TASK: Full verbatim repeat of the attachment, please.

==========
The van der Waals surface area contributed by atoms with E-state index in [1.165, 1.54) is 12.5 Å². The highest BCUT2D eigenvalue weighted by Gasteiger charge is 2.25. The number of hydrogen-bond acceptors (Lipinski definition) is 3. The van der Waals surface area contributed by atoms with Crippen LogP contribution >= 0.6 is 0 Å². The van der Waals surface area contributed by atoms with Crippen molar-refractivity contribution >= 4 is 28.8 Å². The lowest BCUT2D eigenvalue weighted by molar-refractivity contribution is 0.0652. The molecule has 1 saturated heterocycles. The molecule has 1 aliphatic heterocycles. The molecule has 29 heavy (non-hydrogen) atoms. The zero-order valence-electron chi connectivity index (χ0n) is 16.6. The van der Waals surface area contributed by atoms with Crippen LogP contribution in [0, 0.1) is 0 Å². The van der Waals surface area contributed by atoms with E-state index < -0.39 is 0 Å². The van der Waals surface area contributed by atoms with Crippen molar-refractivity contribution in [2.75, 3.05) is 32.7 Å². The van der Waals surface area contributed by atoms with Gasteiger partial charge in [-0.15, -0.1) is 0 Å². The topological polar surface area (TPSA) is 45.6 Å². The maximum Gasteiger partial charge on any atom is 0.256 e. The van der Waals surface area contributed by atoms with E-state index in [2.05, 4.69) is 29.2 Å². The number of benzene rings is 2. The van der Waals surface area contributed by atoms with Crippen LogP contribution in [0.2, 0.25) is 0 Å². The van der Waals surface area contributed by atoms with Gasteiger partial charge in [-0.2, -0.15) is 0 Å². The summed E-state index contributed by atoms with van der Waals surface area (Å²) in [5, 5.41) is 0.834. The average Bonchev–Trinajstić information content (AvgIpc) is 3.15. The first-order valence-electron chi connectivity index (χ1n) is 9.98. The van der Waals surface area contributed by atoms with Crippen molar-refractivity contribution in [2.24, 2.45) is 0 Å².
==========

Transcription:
The van der Waals surface area contributed by atoms with E-state index in [1.165, 1.54) is 12.5 Å². The highest BCUT2D eigenvalue weighted by Gasteiger charge is 2.25. The number of hydrogen-bond acceptors (Lipinski definition) is 3. The van der Waals surface area contributed by atoms with Crippen LogP contribution >= 0.6 is 0 Å². The van der Waals surface area contributed by atoms with Crippen molar-refractivity contribution >= 4 is 28.8 Å². The lowest BCUT2D eigenvalue weighted by molar-refractivity contribution is 0.0652. The molecule has 1 saturated heterocycles. The molecule has 1 aliphatic heterocycles. The molecule has 29 heavy (non-hydrogen) atoms. The zero-order valence-electron chi connectivity index (χ0n) is 16.6. The van der Waals surface area contributed by atoms with Crippen LogP contribution in [0, 0.1) is 0 Å². The van der Waals surface area contributed by atoms with E-state index < -0.39 is 0 Å². The van der Waals surface area contributed by atoms with Crippen molar-refractivity contribution in [2.75, 3.05) is 32.7 Å². The van der Waals surface area contributed by atoms with Gasteiger partial charge in [-0.15, -0.1) is 0 Å². The topological polar surface area (TPSA) is 45.6 Å². The maximum Gasteiger partial charge on any atom is 0.256 e. The van der Waals surface area contributed by atoms with E-state index in [2.05, 4.69) is 29.2 Å². The number of benzene rings is 2. The van der Waals surface area contributed by atoms with Crippen LogP contribution in [0.2, 0.25) is 0 Å². The van der Waals surface area contributed by atoms with Gasteiger partial charge in [-0.2, -0.15) is 0 Å². The summed E-state index contributed by atoms with van der Waals surface area (Å²) in [5, 5.41) is 0.834. The average Bonchev–Trinajstić information content (AvgIpc) is 3.15. The first-order valence-electron chi connectivity index (χ1n) is 9.98. The van der Waals surface area contributed by atoms with Crippen molar-refractivity contribution in [2.24, 2.45) is 0 Å².